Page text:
DUBAI, United Arab Emirates (AP) — The killing of columnist Jamal Khashoggi by Saudi agents in Istanbul sent an already tense and shaky relationship between Turkey and Saudi Arabia into complete free fall.
Fast-forward 3 1/2 years later and it appears Turkey and Saudi Arabia are attempting to build a bridge and move on.
In his first trip to Saudi Arabia in five years, Turkish President Recep Tayyip Erdogan embraced Crown Prince Mohammed bin Salman and sipped traditional Arabic coffee with King Salman before a state dinner and direct talks that ran into the early hours of Friday.
Here’s a look at what’s underpinning rapprochement between the two Sunni Muslim powerhouses:
WHAT’S BEHIND TURKEY’S DIPLOMATIC PIVOT?
Turkey’s diplomatic drive coincides with the country’s worst economic crisis in two decades. Having wealthy Gulf Arab states as allies can help draw investments. Turkey has also taken steps to improve relations with Egypt and Israel.
After mending ties with the United Arab Emirates, Abu Dhabi announced a $10 billion fund to support investments in Turkey and made other moves to support the economy.
Official inflation stands at a staggering 61% while the lira tumbled 44% in value against the dollar last year. These figures do not bode well for Erdogan, whose grip on power could be threatened by the country’s economic woes. Turkey is scheduled to hold elections next year.
Meanwhile, Saudi Arabia is enjoying a bumper economic year with its foreign reserves expected to climb. Higher energy prices are forecast to rake in more than $400 billion of revenue this year for the kingdom. In other words, Saudi Arabia has capital to invest in Turkey.
WHAT’S IN IT FOR SAUDI ARABIA?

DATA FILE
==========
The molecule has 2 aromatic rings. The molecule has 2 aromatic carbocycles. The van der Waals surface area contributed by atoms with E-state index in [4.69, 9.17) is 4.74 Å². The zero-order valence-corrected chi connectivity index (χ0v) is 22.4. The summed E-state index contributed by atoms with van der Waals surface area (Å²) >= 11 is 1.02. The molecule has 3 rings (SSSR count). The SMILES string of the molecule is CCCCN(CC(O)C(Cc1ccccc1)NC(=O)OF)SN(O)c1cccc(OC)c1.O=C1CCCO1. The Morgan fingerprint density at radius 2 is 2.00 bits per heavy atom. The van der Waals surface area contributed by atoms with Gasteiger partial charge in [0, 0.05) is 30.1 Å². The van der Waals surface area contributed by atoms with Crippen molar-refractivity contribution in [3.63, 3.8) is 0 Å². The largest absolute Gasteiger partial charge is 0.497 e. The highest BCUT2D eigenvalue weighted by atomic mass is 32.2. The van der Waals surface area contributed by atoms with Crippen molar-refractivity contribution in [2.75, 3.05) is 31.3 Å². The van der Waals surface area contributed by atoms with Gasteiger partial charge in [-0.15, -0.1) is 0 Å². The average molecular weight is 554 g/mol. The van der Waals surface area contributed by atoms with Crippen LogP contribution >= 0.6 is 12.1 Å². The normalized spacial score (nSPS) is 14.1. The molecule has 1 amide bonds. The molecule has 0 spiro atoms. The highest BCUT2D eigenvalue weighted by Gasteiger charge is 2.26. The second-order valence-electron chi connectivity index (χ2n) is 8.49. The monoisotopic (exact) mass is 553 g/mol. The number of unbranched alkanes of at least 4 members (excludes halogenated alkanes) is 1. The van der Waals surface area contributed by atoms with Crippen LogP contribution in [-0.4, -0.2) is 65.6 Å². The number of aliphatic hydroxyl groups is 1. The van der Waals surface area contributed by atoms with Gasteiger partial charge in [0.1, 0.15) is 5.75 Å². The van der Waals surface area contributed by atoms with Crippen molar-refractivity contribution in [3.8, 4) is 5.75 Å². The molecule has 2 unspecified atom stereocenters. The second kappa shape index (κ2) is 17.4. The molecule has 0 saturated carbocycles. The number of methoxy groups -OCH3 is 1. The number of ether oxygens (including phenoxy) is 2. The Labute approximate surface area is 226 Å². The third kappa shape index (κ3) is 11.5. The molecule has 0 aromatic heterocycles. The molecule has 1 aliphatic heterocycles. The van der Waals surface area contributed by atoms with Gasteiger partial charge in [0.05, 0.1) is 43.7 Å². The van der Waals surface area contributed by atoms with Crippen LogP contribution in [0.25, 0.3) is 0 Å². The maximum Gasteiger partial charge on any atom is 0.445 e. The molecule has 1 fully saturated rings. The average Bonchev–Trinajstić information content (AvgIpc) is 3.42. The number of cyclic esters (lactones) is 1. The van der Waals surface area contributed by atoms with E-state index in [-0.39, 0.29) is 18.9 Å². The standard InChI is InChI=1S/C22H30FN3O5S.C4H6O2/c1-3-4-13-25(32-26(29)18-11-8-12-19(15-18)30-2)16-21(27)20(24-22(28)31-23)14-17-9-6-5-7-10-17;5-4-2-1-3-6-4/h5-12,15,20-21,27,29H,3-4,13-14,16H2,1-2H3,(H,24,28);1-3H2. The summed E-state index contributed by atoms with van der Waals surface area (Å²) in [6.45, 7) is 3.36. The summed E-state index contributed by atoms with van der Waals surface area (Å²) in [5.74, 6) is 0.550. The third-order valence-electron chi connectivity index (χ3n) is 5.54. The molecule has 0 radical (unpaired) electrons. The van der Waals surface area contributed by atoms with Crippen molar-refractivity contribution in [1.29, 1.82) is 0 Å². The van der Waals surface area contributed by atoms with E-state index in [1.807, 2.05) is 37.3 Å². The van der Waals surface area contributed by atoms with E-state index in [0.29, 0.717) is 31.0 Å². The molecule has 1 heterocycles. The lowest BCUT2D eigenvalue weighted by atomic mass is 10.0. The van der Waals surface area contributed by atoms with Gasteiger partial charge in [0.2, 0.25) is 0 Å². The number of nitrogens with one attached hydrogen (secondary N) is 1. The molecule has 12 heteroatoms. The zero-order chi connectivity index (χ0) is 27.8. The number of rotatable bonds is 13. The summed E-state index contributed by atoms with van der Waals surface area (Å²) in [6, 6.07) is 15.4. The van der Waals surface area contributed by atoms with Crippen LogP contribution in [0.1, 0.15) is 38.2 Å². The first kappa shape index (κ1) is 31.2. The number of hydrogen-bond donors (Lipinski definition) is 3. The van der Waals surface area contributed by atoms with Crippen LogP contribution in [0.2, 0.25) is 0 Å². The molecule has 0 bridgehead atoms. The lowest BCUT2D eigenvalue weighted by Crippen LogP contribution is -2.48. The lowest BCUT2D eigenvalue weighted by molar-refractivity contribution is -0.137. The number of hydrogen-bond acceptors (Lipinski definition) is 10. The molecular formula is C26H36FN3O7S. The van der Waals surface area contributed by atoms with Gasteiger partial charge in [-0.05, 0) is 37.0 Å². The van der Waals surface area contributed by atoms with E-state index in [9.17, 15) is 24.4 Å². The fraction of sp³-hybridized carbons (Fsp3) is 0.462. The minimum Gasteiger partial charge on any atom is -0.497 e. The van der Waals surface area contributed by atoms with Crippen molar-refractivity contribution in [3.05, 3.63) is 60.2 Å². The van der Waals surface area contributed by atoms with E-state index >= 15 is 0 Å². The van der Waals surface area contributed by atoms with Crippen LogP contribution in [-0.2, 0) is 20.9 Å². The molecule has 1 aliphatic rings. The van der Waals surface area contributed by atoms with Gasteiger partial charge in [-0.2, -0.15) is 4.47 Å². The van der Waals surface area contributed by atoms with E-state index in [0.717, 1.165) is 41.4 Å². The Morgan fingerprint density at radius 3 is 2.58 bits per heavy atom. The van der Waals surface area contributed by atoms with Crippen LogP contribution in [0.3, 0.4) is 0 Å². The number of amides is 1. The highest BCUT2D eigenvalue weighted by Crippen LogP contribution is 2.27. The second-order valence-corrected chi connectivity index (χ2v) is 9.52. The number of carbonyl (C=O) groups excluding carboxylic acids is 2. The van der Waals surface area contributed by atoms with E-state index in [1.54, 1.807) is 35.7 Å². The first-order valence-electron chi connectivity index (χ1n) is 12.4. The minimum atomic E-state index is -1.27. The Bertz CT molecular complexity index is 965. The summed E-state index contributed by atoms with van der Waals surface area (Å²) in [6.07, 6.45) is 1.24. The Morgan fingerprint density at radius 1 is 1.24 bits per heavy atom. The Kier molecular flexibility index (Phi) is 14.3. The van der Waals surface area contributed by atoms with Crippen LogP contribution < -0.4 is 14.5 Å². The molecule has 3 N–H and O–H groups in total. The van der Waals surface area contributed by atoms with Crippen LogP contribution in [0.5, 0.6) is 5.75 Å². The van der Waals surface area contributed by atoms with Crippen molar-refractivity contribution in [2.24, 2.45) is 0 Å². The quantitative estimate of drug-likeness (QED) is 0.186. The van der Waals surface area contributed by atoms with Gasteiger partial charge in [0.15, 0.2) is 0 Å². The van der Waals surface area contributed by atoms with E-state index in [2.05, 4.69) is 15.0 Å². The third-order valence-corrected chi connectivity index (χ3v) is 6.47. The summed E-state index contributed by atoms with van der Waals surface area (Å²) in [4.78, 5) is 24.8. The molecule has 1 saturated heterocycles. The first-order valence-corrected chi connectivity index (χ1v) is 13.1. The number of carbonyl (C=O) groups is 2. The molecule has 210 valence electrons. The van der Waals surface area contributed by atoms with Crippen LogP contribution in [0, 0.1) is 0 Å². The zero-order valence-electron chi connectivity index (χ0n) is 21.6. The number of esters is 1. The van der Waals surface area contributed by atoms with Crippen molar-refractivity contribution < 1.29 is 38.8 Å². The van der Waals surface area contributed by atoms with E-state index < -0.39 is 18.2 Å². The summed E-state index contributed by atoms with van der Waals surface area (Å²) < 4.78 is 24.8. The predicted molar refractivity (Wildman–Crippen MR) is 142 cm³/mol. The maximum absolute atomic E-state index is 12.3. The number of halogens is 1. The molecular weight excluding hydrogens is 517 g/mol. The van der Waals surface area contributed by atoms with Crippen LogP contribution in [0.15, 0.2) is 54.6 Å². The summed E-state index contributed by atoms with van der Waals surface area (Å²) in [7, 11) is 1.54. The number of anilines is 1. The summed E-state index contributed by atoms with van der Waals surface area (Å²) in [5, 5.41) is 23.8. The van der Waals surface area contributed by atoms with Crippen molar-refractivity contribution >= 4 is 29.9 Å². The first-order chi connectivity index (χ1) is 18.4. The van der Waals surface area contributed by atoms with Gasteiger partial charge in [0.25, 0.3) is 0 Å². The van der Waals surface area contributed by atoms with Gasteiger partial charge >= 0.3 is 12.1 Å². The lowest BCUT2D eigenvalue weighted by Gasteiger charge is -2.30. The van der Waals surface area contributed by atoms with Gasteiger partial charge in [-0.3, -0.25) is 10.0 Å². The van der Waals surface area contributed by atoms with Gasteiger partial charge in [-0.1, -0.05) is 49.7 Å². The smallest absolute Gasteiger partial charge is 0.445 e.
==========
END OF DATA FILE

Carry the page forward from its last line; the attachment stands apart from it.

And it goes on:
Saudi Arabia’s change of heart comes as the kingdom seeks to broaden its alliances at a time when relations between Riyadh and Washington are strained.
The crown prince has yet to hold a direct call with President Joe Biden since he took office over a year ago. A number of lawmakers from Biden’s Democratic party have openly called on him to get even tougher with Saudi Arabia, calling the kingdom a bad strategic partner as it sticks to an OPEC-led pact with Russia that critics say has worsened an oil supply crunch amid the war in Ukraine.
The timing for reconciliation also makes more sense now. Saudi Arabia ended a years-long embargo on Qatar over its support for the Muslim Brotherhood and Islamist opposition groups. Although relations have been restored between Saudi Arabia and Qatar, they had yet to be fixed with Qatar’s steadfast ally — Turkey— until now.
Possibly, the strongest impetus for reconciliation is that the crown prince wants to put a definitive end to the scandal of Khashoggi’s killing that has loomed over him and cast a pall on his reputation.
Big name Western investors and politicians stayed away from Riyadh in the aftermath of the killing, though some have since returned to do business again in the kingdom.
Khashoggi had been writing columns in The Washington Post hailing the crown prince’s social reforms while expressing concern over far-reaching arrests of perceived critics. The billionaire owner of the Post, Jeff Bezos, subsequently commissioned an investigation that concluded his phone was hacked after receiving a message from the crown prince, though many questions remain unanswered.